where 55.5 are the concentration of water in solution expressed in molar, R is gas constant, and T absolute temperature. Table 4 shows the adsorption parameters. The average value of standard adsorption free energy was − 33.9 kJ mol−1. The negative value of ΔG ads ° ensures the spontaneous adsorption process and stability of the adsorbed layer on the metal surface. Commonly, value of ΔG ads ° up to − 20 kJ mol−1 is consistent with electrostatic interaction between the charged molecules and the charged metal (physical adsorption) while those around − 40 kJ mol−1 or higher are associated with chemical adsorption as a result of sharing or transfer of electrons from the molecules to the metal surface to form a coordinate type of bond [24]. While other researchers suggested that the range of standard adsorption free energy of chemical adsorption processes for inhibitor in aqueous media lies between –21 and –42 kJ mol−1 [25]. Therefore, for present work, the values of adsorption heat have been considered within the range of chemical adsorption. It was also observed from Table 4, limited increase in the absolute value of ΔGads with an increase in temperatures, indicating that the adsorption was somewhat favorable with increasing experimental temperature and ATT5 adsorbed according to chemical mechanism. The value of ΔHads was obtained from Van’t Hoff equation (Eq. 11) [26] that drawn in Fig. 7. This figure shows good linear fitting.
Table 4

Adsorption parameters of ATT5 at different temperatures

T (°C)

K (M−1)


R 2

ΔGads (kJ mol−1)

ΔHads (kJ mol−1)

ΔSads (kJ mol−1 K−1)


2.5 × 103



− 28.84




5 × 103



− 31.57


17.2 × 103



− 35.84


47.6 × 103



− 39.71

Average value

18.1 × 103



− 33.99

Fig. 7

Van’t Hoff equation of ATT5 on the steel surface in 0.5 M HCl solution at different temperatures

The values of adsorption thermodynamic parameters for inhibitor can offer valuable information about the mechanism of corrosion inhibition. The endothermic adsorption process (ΔHads > 0) is ascribed unequivocally to chemisorption, while generally, an exothermic adsorption process (ΔHads < 0) may involve either physisorption or chemisorption or a mixture of both processes. In the present work; the positive sign of heat of adsorption (ΔHads) indicates that the adsorption of inhibitor is an endothermic process and the adsorption is chemisorption. This result agrees with above discussion.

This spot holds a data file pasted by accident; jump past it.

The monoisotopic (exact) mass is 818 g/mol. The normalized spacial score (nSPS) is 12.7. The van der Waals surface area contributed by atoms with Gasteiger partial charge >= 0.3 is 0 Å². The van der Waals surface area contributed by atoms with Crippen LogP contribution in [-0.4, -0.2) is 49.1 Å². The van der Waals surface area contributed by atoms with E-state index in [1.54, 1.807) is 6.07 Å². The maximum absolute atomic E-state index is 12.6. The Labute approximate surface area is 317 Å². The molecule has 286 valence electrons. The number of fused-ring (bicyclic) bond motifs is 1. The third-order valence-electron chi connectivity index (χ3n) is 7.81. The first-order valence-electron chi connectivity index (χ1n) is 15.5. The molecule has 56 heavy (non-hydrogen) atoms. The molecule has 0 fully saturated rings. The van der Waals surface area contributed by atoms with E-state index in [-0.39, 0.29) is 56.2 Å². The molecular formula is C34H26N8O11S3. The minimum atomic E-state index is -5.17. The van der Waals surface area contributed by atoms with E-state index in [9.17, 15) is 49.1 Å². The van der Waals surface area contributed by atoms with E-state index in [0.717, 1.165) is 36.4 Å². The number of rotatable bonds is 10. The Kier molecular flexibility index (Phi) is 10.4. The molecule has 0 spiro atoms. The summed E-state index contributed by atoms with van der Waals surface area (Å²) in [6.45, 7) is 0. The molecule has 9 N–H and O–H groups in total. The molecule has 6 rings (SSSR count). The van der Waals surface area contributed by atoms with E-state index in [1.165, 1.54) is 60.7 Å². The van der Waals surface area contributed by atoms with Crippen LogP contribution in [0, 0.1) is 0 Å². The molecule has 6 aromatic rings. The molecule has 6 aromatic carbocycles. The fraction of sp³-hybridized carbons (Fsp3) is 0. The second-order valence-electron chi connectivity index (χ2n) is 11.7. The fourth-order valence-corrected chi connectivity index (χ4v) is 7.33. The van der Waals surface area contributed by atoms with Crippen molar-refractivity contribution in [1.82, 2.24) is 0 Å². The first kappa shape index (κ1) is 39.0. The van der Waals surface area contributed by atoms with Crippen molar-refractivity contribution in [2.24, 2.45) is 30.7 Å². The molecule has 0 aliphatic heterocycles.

While entropy of adsorption value (ΔSads) was obtained from Eq. 12 at average value of ΔGads and average temperature.
$$\ln \;K = - \frac{{\Delta H_{\text{ads}} }}{\text{RT}} + {\text{constant}}$$
$$\Delta S_{\text{ads}} = \frac{{\Delta H_{\text{ads}} - \Delta G_{\text{ads}} }}{T}$$

These results, which showed in Table 4, appear to contrast to that normally accepted for adsorption phenomena. It is well known that adsorption is an exothermic with a negative sign of adsorption heat accompanied by reduction entropy of adsorption [27]. In aqueous solution, the adsorption of organic molecules commonly is accompanied by desorption of water molecules. The adsorption of organic molecules at the metal–solution interface is a substitution adsorption process [28]. This means that each adsorbed molecule of ATT5 on metal surface displaces water molecules from the surface. The thermodynamic values of ΔSads are the algebraic sum of the adsorption of ATT5 molecules and the desorption of water molecules. Therefore, the increase in entropy is attributed to the increase in solvent entropy [29, 30]. Chaitra et al. [31] studied the effect of newly synthesized thiazole hydrazones on the corrosion of mild steel in 0.5 M hydrochloric acid. Adsorption of the inhibitors followed Langmuir isotherm and addition of inhibitors simultaneously decreased corrosion rate.

Tezcan et al. [32] investigated newly synthesized sulfur containing Schiff base (4-((thiophene-2-ylmethylene)amino)benzamide) compound. Inhibition performance on mild steel in 1.0 M HCl solution was studied. The results showed that the highest inhibitor efficiency of 96.8%.